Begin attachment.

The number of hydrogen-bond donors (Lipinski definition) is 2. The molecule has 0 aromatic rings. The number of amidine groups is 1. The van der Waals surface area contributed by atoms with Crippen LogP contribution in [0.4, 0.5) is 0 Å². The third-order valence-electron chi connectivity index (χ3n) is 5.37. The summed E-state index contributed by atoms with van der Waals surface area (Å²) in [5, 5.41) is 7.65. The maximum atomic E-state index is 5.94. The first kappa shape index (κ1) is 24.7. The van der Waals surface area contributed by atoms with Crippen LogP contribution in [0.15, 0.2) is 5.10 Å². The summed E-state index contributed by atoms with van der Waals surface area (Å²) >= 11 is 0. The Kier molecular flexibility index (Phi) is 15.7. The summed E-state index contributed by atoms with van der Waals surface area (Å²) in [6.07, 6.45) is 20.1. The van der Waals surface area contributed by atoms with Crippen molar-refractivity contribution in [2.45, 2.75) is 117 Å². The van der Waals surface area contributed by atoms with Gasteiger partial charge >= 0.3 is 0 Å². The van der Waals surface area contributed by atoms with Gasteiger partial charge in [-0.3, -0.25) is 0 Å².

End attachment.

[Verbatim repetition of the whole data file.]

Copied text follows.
The number of hydrogen-bond donors (Lipinski definition) is 2. The molecule has 0 aromatic rings. The number of amidine groups is 1. The van der Waals surface area contributed by atoms with Crippen LogP contribution in [0.4, 0.5) is 0 Å². The third-order valence-electron chi connectivity index (χ3n) is 5.37. The summed E-state index contributed by atoms with van der Waals surface area (Å²) in [5, 5.41) is 7.65. The maximum atomic E-state index is 5.94. The first kappa shape index (κ1) is 24.7. The van der Waals surface area contributed by atoms with Crippen LogP contribution in [0.15, 0.2) is 5.10 Å². The summed E-state index contributed by atoms with van der Waals surface area (Å²) >= 11 is 0. The Kier molecular flexibility index (Phi) is 15.7. The summed E-state index contributed by atoms with van der Waals surface area (Å²) in [6.07, 6.45) is 20.1. The van der Waals surface area contributed by atoms with Crippen molar-refractivity contribution in [2.45, 2.75) is 117 Å². The van der Waals surface area contributed by atoms with Gasteiger partial charge >= 0.3 is 0 Å². The van der Waals surface area contributed by atoms with Gasteiger partial charge in [-0.3, -0.25) is 0 Å².